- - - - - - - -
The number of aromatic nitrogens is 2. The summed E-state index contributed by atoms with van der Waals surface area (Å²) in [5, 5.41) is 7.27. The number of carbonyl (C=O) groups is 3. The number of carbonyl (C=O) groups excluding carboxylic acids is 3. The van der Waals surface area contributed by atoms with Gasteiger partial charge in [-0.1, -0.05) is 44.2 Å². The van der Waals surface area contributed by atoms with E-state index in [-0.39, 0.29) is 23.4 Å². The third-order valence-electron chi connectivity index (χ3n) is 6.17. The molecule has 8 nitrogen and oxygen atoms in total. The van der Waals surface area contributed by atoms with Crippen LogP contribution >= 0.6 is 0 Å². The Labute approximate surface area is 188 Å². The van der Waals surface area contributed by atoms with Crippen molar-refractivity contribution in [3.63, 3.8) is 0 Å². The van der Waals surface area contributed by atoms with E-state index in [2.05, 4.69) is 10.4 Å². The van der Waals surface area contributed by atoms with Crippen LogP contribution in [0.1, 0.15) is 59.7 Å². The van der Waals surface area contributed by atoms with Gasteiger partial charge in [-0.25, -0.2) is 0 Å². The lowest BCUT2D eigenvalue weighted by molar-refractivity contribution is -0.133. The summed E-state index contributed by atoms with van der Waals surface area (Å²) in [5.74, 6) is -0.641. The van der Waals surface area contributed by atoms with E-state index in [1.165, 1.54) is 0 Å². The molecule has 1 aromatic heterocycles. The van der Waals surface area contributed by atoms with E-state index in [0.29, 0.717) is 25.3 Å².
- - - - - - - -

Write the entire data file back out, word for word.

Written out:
The number of aromatic nitrogens is 2. The summed E-state index contributed by atoms with van der Waals surface area (Å²) in [5, 5.41) is 7.27. The number of carbonyl (C=O) groups is 3. The number of carbonyl (C=O) groups excluding carboxylic acids is 3. The van der Waals surface area contributed by atoms with Gasteiger partial charge in [-0.1, -0.05) is 44.2 Å². The van der Waals surface area contributed by atoms with E-state index in [-0.39, 0.29) is 23.4 Å². The third-order valence-electron chi connectivity index (χ3n) is 6.17. The molecule has 8 nitrogen and oxygen atoms in total. The van der Waals surface area contributed by atoms with Crippen LogP contribution >= 0.6 is 0 Å². The Labute approximate surface area is 188 Å². The van der Waals surface area contributed by atoms with Crippen molar-refractivity contribution in [3.63, 3.8) is 0 Å². The van der Waals surface area contributed by atoms with E-state index in [2.05, 4.69) is 10.4 Å². The van der Waals surface area contributed by atoms with Crippen LogP contribution in [0.1, 0.15) is 59.7 Å². The van der Waals surface area contributed by atoms with Gasteiger partial charge in [-0.25, -0.2) is 0 Å². The lowest BCUT2D eigenvalue weighted by molar-refractivity contribution is -0.133. The summed E-state index contributed by atoms with van der Waals surface area (Å²) in [5.74, 6) is -0.641. The van der Waals surface area contributed by atoms with E-state index in [1.165, 1.54) is 0 Å². The molecule has 1 aromatic heterocycles. The van der Waals surface area contributed by atoms with E-state index in [0.29, 0.717) is 25.3 Å².